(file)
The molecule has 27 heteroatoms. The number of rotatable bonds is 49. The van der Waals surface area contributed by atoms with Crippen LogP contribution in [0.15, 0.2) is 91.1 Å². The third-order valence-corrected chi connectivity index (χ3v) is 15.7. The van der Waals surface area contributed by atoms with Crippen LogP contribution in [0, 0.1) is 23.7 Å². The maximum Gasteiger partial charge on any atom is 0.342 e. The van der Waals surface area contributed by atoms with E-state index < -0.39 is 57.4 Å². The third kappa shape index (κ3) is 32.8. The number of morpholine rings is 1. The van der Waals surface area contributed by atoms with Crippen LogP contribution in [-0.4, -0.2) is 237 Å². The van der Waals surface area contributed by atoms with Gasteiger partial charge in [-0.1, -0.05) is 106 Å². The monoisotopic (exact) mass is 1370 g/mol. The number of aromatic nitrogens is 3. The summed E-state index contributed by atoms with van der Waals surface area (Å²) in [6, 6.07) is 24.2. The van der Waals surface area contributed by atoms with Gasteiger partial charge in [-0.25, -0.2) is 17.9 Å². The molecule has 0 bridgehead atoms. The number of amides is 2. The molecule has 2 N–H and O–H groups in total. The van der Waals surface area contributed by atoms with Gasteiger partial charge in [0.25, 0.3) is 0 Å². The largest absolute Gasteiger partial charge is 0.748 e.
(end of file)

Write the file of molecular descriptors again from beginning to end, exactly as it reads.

The molecule has 27 heteroatoms. The number of rotatable bonds is 49. The van der Waals surface area contributed by atoms with Crippen LogP contribution in [0.15, 0.2) is 91.1 Å². The third-order valence-corrected chi connectivity index (χ3v) is 15.7. The van der Waals surface area contributed by atoms with Crippen LogP contribution in [0, 0.1) is 23.7 Å². The maximum Gasteiger partial charge on any atom is 0.342 e. The van der Waals surface area contributed by atoms with E-state index < -0.39 is 57.4 Å². The third kappa shape index (κ3) is 32.8. The number of morpholine rings is 1. The van der Waals surface area contributed by atoms with Crippen LogP contribution in [-0.4, -0.2) is 237 Å². The van der Waals surface area contributed by atoms with Gasteiger partial charge in [-0.1, -0.05) is 106 Å². The monoisotopic (exact) mass is 1370 g/mol. The number of aromatic nitrogens is 3. The summed E-state index contributed by atoms with van der Waals surface area (Å²) in [6, 6.07) is 24.2. The van der Waals surface area contributed by atoms with Gasteiger partial charge in [-0.25, -0.2) is 17.9 Å². The molecule has 0 bridgehead atoms. The number of amides is 2. The molecule has 2 N–H and O–H groups in total. The van der Waals surface area contributed by atoms with Gasteiger partial charge in [0.25, 0.3) is 0 Å². The largest absolute Gasteiger partial charge is 0.748 e.